Members of American Legion Irwin-Easley Post 118 of Cassville attended the unveiling of a new veterans display at the Barry County Museum last Thursday.
The display is a shadow box of historic memorabilia created by Evelyn and Lawrence Miller and placed on loan with the museum. The box contains items relating to the military service and deaths of Sgt. Hal Angus Irwin and Green Easley who were both killed during World War I.
Irwin was the first Barry County resident killed in World War I and Easley was the last. The local American Legion Chapter was named after the two men when the chapter was chartered back in 1919.
Irwin, a member of the Army's 360th Infantry, was killed on Sept. 12, 1918, near Norroy, France, at the age of 27. His death occurred during the first major U.S. offensive of World War I launched under General John J. Pershing.
According to an account of his death that Irwin's parents, George and Martha Irwin received, Irwin died heroically. He was shot after leaving the safety of his dugout to alert the artillery that the area was receiving heavy fire from the Germans.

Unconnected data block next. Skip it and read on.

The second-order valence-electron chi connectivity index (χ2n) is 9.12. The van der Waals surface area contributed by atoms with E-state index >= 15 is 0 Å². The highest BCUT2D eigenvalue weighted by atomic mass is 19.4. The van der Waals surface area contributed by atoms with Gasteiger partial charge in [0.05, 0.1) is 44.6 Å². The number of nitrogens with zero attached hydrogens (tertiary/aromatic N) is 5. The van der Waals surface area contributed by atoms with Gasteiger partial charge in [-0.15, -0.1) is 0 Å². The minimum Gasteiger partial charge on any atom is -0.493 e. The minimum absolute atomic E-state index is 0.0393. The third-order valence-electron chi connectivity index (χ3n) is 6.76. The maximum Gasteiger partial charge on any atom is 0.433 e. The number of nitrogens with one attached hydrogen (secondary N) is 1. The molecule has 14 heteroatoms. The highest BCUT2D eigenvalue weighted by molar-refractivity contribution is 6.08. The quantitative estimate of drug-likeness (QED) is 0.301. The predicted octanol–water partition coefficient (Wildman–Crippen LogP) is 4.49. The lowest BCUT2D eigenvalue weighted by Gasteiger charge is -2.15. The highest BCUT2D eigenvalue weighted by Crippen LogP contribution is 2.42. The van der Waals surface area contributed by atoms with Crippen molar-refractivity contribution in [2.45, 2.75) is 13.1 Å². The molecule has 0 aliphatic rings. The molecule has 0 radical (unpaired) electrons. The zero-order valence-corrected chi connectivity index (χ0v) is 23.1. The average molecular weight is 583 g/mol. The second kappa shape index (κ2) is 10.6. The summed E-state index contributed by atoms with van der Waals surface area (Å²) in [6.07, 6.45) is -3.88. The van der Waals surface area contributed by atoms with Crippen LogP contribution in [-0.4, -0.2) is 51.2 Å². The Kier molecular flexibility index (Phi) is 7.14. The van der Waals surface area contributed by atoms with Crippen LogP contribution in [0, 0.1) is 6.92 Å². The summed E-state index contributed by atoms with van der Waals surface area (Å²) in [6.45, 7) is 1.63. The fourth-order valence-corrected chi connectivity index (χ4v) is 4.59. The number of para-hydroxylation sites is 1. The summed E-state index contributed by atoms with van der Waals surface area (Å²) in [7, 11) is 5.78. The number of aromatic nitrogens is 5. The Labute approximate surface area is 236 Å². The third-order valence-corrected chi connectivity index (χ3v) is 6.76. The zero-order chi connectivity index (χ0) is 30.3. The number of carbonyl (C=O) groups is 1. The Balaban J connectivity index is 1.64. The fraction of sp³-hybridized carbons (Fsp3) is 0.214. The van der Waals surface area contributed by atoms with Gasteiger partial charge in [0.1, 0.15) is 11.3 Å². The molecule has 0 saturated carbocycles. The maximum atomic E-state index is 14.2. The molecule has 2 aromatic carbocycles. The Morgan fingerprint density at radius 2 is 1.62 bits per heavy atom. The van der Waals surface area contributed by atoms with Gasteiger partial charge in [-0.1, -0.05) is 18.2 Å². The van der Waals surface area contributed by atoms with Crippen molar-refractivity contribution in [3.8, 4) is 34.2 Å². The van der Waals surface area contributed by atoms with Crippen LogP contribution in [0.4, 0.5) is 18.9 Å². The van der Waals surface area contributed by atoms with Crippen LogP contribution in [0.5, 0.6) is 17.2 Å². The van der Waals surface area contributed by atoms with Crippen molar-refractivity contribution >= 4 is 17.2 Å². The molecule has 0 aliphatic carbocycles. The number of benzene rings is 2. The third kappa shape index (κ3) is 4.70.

Easley, the son of Robert and Katie Easley, died on Nov. 10, 1918, in France at the age of 28. His death occurred one day before the Armistice.
Last week's unveiling ceremony was attended by the Millers, who are descendants of the Irwin family, and Bill Easley, whose grandfather was Green Berry Easley's first cousin.
The shadow box contains correspondence and telegraphs the Irwin family received following their son's death as well as a commendation letter and the folded American flag that was placed on Irwin's casket.
"A lot of what is in the display was found in a leather satchel that Lawrence inherited after his mother died," said Evelyn. "The items were passed on to Lawrence's mother from George Irwin, who was Hal's father."
Information about Green Easley's death was added to the display, which will remain on permanent display at the Barry County Museum. Currently, the shadow box is included in the museum's temporary Veterans Day display.
This display as well as other interesting items of Barry County history can be viewed daily at the museum, which is open from 9 a.m. to 5 p.m. Monday through Saturday and from 1 to 5 p.m. on Sunday.